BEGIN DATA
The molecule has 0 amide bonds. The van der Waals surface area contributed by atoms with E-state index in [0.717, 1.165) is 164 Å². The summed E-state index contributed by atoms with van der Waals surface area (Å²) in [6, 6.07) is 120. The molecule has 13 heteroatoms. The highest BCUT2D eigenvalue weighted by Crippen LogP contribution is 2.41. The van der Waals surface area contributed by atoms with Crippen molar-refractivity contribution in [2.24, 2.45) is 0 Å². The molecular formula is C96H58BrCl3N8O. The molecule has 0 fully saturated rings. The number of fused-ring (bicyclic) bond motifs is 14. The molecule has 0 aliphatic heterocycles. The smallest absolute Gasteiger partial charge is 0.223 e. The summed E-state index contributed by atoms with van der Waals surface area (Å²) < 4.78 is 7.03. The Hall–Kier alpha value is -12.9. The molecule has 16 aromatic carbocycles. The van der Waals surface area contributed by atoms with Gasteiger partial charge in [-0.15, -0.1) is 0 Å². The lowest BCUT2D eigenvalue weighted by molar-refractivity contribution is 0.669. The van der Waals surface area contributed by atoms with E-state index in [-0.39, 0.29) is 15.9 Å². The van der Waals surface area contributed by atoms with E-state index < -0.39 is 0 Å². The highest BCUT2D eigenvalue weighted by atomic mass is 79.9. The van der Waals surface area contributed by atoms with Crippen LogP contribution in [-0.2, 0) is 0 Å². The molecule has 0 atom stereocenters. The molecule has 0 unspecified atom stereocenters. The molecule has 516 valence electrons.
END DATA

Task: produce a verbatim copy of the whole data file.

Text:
The molecule has 0 amide bonds. The van der Waals surface area contributed by atoms with E-state index in [0.717, 1.165) is 164 Å². The summed E-state index contributed by atoms with van der Waals surface area (Å²) in [6, 6.07) is 120. The molecule has 13 heteroatoms. The highest BCUT2D eigenvalue weighted by Crippen LogP contribution is 2.41. The van der Waals surface area contributed by atoms with Crippen molar-refractivity contribution in [2.24, 2.45) is 0 Å². The molecular formula is C96H58BrCl3N8O. The molecule has 0 fully saturated rings. The number of fused-ring (bicyclic) bond motifs is 14. The molecule has 0 aliphatic heterocycles. The smallest absolute Gasteiger partial charge is 0.223 e. The summed E-state index contributed by atoms with van der Waals surface area (Å²) < 4.78 is 7.03. The Hall–Kier alpha value is -12.9. The molecule has 16 aromatic carbocycles. The van der Waals surface area contributed by atoms with Gasteiger partial charge in [-0.15, -0.1) is 0 Å². The lowest BCUT2D eigenvalue weighted by molar-refractivity contribution is 0.669. The van der Waals surface area contributed by atoms with E-state index in [-0.39, 0.29) is 15.9 Å². The van der Waals surface area contributed by atoms with E-state index < -0.39 is 0 Å². The highest BCUT2D eigenvalue weighted by atomic mass is 79.9. The van der Waals surface area contributed by atoms with Crippen LogP contribution in [-0.2, 0) is 0 Å². The molecule has 0 atom stereocenters. The molecule has 0 unspecified atom stereocenters. The molecule has 516 valence electrons.